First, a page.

Preparing an attack hoseline for fire attack off a standpipe system
By Dave McGrail
This month, I want to discuss the task level operation of properly preparing an attack hoseline for fire attack off a standpipe system—specifically, the art of doing this with tactical patience and, thus, ensuring a positive end result.
Anytime we stretch a hoseline for fire attack operations, there is an urgent need—that is, an urgent need to quickly stretch the hoseline, charge it with water, and attack the fire. As with all our emergency operations, I have found that the very best among us are those who understand the concept that a smooth, careful, and thorough preparation equals a fast attack, whereas just trying to be fast sometimes results in a sloppy and often failed operation. We must be professional and take the time to make up time in the long run.
When providing hands-on training for firefighters in standpipe operations, I frequently think about the scene from the movie “Backdraft” where the chubby pump operator charges the hoseline at a factory fire. The line is charged so quickly that the hose violently moves as the water is filling the line at an extremely rapid rate of speed. Obviously, this was done by design, as it was for a Hollywood movie. However, we have all probably at one time or another seen a hoseline charged too quickly. There are concerns of water hammer, burst hoselines, damaged appliances, and so on. These are all significant concerns for any of our ground-based firefighting operations. They are of much greater concern for high-rise/standpipe operations.
Now yes, I fully understand the need for speed when we arrive at and have to quickly control a fire. But, once again, sometimes the quest for speed results in a tremendous delay. Slow down! A burst section of hose or a broken appliance is bad at any fireground operation. However, for ground-based operations, additional hose and equipment are immediately available at the pumper should a section burst or appliance fail. Conversely, when we are operating on the 40th floor of a high-rise building, we will likely not have replacement parts immediately available should something go wrong. This includes our fire department equipment, but also remember we are relying greatly on the building’s built-in fire protection equipment (standpipe system). When a part of the standpipe system fails, that’s a major problem that we probably won’t be able to solve in the heat of battle.
Let me begin to paint a picture for you. We have been dispatched to a report of a fire in apartment #2515 at a well-known address in our first-due response area. The building is a very large, high-rise multiple dwelling. It is a ’60s vintage building with minimal fire detection and fire protection equipment. It is NOT fully sprinklered.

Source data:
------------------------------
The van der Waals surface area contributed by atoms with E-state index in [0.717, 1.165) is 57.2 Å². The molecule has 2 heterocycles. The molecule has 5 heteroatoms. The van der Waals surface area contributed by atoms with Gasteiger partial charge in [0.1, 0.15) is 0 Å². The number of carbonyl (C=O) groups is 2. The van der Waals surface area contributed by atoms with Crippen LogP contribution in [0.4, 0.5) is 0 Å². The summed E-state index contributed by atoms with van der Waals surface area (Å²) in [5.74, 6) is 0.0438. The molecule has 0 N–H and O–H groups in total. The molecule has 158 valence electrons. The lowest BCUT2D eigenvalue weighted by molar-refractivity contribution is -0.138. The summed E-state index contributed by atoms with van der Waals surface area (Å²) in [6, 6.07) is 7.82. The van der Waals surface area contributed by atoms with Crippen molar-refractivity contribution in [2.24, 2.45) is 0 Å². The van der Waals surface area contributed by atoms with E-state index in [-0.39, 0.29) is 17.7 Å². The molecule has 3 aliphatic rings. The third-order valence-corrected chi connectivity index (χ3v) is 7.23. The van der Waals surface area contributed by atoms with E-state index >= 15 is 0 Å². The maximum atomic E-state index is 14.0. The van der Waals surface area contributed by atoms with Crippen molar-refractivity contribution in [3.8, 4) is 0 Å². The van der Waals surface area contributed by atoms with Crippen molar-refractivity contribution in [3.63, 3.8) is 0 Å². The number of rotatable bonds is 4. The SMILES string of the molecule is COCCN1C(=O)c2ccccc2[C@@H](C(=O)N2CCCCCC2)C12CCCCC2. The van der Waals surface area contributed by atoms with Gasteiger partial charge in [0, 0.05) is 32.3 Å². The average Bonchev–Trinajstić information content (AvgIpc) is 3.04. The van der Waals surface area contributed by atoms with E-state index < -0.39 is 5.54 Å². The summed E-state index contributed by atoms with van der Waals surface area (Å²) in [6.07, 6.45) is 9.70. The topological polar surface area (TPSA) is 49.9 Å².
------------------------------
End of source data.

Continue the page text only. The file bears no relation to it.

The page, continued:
On arrival, there is heavy smoke and fire showing from the A side at what appears to be approximately the 25th floor level. First-arriving companies quickly go to work, and the first-due chief officer requests a second alarm assignment to a base area (Level II staging) one block away.
The first two engine companies and the first truck company quickly (but safely) make their way up to the 23rd floor level (two floors below the reported fire floor and floor of alarm). The truck company quickly completes a reconnaissance and determines that there is in fact a working fire in apartment #2515 on the 25th floor. Radio and face-to-face communication with the first-due engine company officer helps establish that the north stairwell will provide the closest, fastest, best, and safest access to the fire apartment and, thus, it is established as the “fire attack stair.” The truck company has established and is maintaining control of a closed door to the fire apartment. Therefore, the engine companies can now complete an “apartment stretch” and specifically can stretch the hoseline dry up to the point of operation, which is the fire apartment door.
The two engine companies are equipped with mentally and physically prepared, top-shelf firefighters and fire officers. Because of their professionalism and dedication to the mission, they quickly, efficiently, and properly complete a dry apartment stretch up to the point of operation. Specifically, the hoseline is fully stretched out; there are no piles of hose and no hasty or sloppily prepared areas of the stretch that would potentially lead to a failed operation. At this point, they are ready for and will call for water.
OK, let’s cut to the chase. Where I am ultimately going with all of this is that we must train our firefighters, especially the younger ones, to slowly charge all hoselines, but especially those that are stretched off a standpipe system. If we don’t charge them slowly, here’s what can go wrong.
Remember, the standpipe hoseline should be stretched from the floor below for safety. This provides an umbilical cord to safety for firefighters operating on the fire floor. Because we are stretching a dry line up a flight of stairs, the hoseline is already fighting gravity. When we add water, especially when we add it quickly, we are adding weight, and the hoseline will move and will move down the stairs, assisted by gravity and the weight of the water.